Once when I was about ten years old, I was poring over a brochure for travel to Greece that ended up in my family’s home. I was very interested in examining the details of each island advertised in the brochure, and the various reasons for going there. I remember being especially intrigued by one island (the name of which I forget) which had sounded distinctly industrial and un-touristy, but the indefatigable travel agents that had authored the brochure wrote that it could be of interest to “island buffs”. My ten year old brain marvelled at this: island buffs! I wanted to be an island buff and go to this mysterious island that had only one line of text devoted to it, where the other islands had whole paragraphs extolling the virtues of its beaches and resorts.
Having this “island buff” latent within me as a much older person, I read with some interest about the demise of an island in Second Life, the virtual community created by Linden Labs. I’ve long been a Second Life skeptic, unsure I’d become quite bored enough with First Life to bother with a Second. At the zenith of Second Life buzz, it seemed like everyone was crafting an avatar or buying an island (except me). After the hype, it’s interesting to see where things end up, and so I found this highly entertaining missive from Scott Shamp, Director of the New Media Institute at the University of Georgia, quite fascinating:
UGA purchased the NMI Island in 2007. We wanted to explore the potential of virtual worlds. Over a thousand avatars (virtual versions of people) representing students and people from all over the (real) world teleported in to visit. We hosted a virtual tailgate Fridays before gamedays where alum could meet students – the firework shows were spectacular. [...] And I taught class on the island. In my 21+ years on the faculty, that had to be the weirdest teaching experience. Try focusing on your lecture when students spontaneously fly away. [...]
But on Wednesday, 9/10, our experiment ends. You see LindenLabs, the company that runs SecondLife, is a for profit company. It costs $1700 a year for us to own our island – and that is with a 50% educational discount. Yes, I have one of the bravest deans ever. Dean Clark actually signed a purchase order for “One Island.” We discovered that you can sole source an island, but a continent will have to go out on bids.
Everybody is feeling the economic pinch these days and UGA is no different. With looming budget cuts threatening crucial services, an island is a luxury we just can’t afford. We didn’t renew so Linden Labs is pulling the plug on the NMI island.
And here is one of the most unfortunate aspects of virtual worlds. Unlike a web page that we can download and store on local hard drives, everything that we built only works in SecondLife. So we can’t save it. Frankly, that sucks. So everything from the 300 foot virtual Arch, to the flashing dance floor with a giant aquarium, to the incredibly realistic football field, to the beautifully executed virtual GA 400 will be erased.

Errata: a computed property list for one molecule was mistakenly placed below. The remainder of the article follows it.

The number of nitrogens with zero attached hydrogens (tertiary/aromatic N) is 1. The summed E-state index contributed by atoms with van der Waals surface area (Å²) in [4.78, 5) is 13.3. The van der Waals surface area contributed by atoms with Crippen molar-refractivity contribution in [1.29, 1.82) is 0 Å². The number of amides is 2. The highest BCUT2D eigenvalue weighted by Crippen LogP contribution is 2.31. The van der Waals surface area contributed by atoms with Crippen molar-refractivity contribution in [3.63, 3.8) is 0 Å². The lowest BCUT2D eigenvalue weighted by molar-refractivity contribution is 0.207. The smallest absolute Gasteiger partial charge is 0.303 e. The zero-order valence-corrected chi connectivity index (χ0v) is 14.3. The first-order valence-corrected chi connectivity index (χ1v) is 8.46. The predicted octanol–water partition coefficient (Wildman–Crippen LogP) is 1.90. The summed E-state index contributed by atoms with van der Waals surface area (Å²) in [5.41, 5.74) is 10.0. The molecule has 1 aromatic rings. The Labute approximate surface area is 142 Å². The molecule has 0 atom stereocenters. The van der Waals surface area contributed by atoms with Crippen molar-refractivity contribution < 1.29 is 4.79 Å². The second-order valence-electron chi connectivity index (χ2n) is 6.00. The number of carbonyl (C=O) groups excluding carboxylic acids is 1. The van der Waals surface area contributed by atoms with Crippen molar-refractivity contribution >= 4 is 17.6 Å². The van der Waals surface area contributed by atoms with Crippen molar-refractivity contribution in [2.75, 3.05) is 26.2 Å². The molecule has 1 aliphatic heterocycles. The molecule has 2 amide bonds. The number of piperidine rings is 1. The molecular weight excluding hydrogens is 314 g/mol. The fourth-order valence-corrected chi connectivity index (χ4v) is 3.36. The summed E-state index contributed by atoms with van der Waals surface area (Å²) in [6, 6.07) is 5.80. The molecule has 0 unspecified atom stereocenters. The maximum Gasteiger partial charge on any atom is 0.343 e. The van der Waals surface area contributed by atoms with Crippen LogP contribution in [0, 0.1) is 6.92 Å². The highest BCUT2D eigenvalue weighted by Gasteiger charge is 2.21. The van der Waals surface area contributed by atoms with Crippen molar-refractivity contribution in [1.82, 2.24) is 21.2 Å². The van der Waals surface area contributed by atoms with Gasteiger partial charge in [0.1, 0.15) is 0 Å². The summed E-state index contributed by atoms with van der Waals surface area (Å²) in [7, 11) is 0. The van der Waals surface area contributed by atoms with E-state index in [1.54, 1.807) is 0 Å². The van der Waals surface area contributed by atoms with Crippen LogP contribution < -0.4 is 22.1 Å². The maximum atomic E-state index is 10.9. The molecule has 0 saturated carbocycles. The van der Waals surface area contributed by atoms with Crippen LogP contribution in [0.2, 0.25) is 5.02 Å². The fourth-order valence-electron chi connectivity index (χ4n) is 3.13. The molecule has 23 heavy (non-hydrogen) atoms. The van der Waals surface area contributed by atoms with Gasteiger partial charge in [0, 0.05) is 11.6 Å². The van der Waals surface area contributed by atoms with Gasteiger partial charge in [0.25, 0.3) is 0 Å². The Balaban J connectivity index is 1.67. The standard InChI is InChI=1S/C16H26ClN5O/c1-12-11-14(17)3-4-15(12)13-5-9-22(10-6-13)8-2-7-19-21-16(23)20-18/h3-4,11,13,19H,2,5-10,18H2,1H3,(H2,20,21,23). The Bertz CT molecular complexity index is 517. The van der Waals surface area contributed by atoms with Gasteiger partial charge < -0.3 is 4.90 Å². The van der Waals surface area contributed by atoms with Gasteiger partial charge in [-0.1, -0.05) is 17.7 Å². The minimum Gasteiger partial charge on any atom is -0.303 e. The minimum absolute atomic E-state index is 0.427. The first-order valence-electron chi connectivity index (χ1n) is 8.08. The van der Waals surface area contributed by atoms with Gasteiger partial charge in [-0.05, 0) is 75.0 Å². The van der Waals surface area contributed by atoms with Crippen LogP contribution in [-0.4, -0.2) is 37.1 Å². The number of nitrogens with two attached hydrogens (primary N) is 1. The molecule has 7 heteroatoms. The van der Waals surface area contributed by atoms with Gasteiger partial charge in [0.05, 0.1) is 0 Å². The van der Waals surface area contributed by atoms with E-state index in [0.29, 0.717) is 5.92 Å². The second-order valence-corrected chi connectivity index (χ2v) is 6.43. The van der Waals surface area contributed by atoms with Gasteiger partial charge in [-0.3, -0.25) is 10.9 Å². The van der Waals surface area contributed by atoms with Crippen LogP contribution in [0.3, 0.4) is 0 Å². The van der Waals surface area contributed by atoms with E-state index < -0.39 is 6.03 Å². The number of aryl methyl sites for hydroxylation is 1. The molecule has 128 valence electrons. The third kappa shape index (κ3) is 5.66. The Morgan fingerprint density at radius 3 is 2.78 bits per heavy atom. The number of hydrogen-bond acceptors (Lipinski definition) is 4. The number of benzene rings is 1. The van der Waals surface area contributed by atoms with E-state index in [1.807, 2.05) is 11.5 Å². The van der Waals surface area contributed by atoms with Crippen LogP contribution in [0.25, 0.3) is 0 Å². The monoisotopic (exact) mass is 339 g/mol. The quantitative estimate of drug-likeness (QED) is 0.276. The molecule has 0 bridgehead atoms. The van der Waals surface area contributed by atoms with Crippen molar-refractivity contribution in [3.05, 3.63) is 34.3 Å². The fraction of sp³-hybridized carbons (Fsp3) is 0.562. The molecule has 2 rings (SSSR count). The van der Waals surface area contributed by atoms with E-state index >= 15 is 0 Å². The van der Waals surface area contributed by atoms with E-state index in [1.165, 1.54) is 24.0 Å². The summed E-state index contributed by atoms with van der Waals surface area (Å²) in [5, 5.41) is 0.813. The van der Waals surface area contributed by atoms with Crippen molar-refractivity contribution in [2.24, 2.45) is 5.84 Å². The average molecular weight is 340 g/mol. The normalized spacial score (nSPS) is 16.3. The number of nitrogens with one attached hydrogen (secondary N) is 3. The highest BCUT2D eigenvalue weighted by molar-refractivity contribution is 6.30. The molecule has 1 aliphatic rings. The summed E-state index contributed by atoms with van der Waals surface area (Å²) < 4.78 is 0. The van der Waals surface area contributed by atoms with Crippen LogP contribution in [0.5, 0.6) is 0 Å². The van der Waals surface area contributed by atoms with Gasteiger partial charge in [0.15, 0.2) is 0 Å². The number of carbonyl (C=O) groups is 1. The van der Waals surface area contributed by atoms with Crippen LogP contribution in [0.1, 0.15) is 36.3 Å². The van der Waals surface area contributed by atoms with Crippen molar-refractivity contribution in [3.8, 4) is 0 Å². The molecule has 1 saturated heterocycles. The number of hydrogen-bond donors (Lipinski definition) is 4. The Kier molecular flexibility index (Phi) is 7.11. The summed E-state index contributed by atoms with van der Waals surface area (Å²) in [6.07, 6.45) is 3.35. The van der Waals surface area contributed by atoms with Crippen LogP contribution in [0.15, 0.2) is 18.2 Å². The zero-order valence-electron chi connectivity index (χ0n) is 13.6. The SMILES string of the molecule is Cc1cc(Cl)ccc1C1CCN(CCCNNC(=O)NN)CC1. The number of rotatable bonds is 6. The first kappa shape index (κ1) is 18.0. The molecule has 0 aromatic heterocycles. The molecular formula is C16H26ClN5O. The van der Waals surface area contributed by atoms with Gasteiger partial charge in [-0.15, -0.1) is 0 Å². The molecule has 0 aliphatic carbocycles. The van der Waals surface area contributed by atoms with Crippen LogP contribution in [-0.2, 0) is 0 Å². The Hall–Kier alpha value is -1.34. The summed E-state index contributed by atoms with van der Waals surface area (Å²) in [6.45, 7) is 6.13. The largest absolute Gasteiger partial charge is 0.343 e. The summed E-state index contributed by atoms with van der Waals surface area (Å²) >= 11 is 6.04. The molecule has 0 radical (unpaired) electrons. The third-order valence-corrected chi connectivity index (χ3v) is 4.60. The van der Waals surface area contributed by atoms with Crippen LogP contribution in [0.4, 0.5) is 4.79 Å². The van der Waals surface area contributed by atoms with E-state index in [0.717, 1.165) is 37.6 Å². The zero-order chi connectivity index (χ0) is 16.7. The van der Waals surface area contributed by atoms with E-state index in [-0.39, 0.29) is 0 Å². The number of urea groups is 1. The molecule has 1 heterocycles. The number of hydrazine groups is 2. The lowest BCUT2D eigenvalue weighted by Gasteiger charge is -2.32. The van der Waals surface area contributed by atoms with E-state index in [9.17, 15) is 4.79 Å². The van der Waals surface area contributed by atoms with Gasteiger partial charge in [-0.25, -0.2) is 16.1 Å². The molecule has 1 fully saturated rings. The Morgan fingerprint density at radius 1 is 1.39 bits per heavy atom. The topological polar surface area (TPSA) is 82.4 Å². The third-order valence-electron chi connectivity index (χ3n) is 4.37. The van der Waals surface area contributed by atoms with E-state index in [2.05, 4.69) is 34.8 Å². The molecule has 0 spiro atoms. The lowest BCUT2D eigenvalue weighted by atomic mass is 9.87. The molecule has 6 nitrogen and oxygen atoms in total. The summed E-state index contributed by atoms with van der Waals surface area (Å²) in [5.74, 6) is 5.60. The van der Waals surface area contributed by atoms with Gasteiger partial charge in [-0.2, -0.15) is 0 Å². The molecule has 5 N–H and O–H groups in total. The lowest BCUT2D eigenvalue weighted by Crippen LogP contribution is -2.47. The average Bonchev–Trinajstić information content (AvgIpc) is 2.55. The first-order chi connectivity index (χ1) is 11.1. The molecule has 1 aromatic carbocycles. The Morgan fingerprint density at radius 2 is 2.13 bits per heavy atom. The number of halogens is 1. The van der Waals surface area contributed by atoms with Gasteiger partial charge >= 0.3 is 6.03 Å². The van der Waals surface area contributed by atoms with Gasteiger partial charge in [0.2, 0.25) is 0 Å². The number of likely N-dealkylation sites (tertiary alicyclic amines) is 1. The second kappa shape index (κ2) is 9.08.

Though Scott puts a brave face on it, this is actually quite sad. An institution of learning developed an online research project and because of some typical corporate short-sightedness on the part of Linden Labs, the University will walk away with nothing. No momentos, no souvenirs. No “I bought an island in Second Life and all I got was this lousy t-shirt” t-shirts. Professor Shamp and his students will have little other than a few screenshots to remember their Second Life experiment by, and this reminded me of another, richly-rendered island community that was envisioned not in Second Life, but on paper:
Urville, imagined as an island metropolis for 12 million inhabitants, begun when Tréhin was only five years old, is a triumphant example of a city made up almost from nothing. Tréhin’s own guidebook to the city includes hundreds of perspectival pencil drawings; these depict, in often astonishing detail, recognizable buildings and building types that have been combined to form a cityscape that itself exceeds recognition.
With imaginary spaces like the Square des Mille Astres, the Gare d’Italie, and the Place des Tégartines, Urville’s visual appearance could perhaps be described as a kind of Belgian Venice, crossbred with Chicago, as master-planned by Baron Hausmann for an upstart hotelier in Las Vegas. In other words, the city is derivative; it is a collection of landmarks. One can make out the Sears Tower, the Rialto Bridge, the Grande Arche de La Défense, and what could easily pass for New York’s World Trade Center towers—among many other sites on the global tourist circuit—but what Urville lacks is a human face.
The problem of a “human face”, both offline and online, remains the most difficult to solve. With a click of a mouse, the hard work of many students is erased from Second Life, leaving only the American Apparel outlet and whoever else is rich enough to maintain a virtual presence in the proprietary world of Second Life. Despite dozens of sketches, the author of an imaginary island community quotes the greats and yet cannot capture what makes urban living great. The island buff in me, meanwhile, remains more inspired by real micro-nations and micro-states, and a long-lost Greek island from a tourist catalogue. (Image: A typical Second Life island.)